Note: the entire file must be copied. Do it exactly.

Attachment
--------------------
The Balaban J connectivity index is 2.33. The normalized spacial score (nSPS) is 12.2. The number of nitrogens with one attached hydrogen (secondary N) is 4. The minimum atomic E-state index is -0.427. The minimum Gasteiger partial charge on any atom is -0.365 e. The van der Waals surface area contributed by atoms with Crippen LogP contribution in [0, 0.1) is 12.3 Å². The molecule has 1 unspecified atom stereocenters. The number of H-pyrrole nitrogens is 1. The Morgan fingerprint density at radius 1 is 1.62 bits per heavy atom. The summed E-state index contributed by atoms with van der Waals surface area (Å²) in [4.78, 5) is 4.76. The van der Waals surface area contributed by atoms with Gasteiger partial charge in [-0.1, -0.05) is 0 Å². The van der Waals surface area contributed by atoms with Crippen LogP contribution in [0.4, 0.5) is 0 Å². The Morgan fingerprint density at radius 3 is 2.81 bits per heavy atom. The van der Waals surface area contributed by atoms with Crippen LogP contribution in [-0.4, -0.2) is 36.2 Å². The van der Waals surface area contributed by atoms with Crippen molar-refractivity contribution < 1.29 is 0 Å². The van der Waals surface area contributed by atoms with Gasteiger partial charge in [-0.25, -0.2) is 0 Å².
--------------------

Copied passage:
The Balaban J connectivity index is 2.33. The normalized spacial score (nSPS) is 12.2. The number of nitrogens with one attached hydrogen (secondary N) is 4. The minimum atomic E-state index is -0.427. The minimum Gasteiger partial charge on any atom is -0.365 e. The van der Waals surface area contributed by atoms with Crippen LogP contribution in [0, 0.1) is 12.3 Å². The molecule has 1 unspecified atom stereocenters. The number of H-pyrrole nitrogens is 1. The Morgan fingerprint density at radius 1 is 1.62 bits per heavy atom. The summed E-state index contributed by atoms with van der Waals surface area (Å²) in [4.78, 5) is 4.76. The van der Waals surface area contributed by atoms with Gasteiger partial charge in [-0.1, -0.05) is 0 Å². The van der Waals surface area contributed by atoms with Crippen LogP contribution in [0.4, 0.5) is 0 Å². The Morgan fingerprint density at radius 3 is 2.81 bits per heavy atom. The van der Waals surface area contributed by atoms with Crippen LogP contribution in [-0.4, -0.2) is 36.2 Å². The van der Waals surface area contributed by atoms with Crippen molar-refractivity contribution < 1.29 is 0 Å². The van der Waals surface area contributed by atoms with Gasteiger partial charge in [-0.25, -0.2) is 0 Å².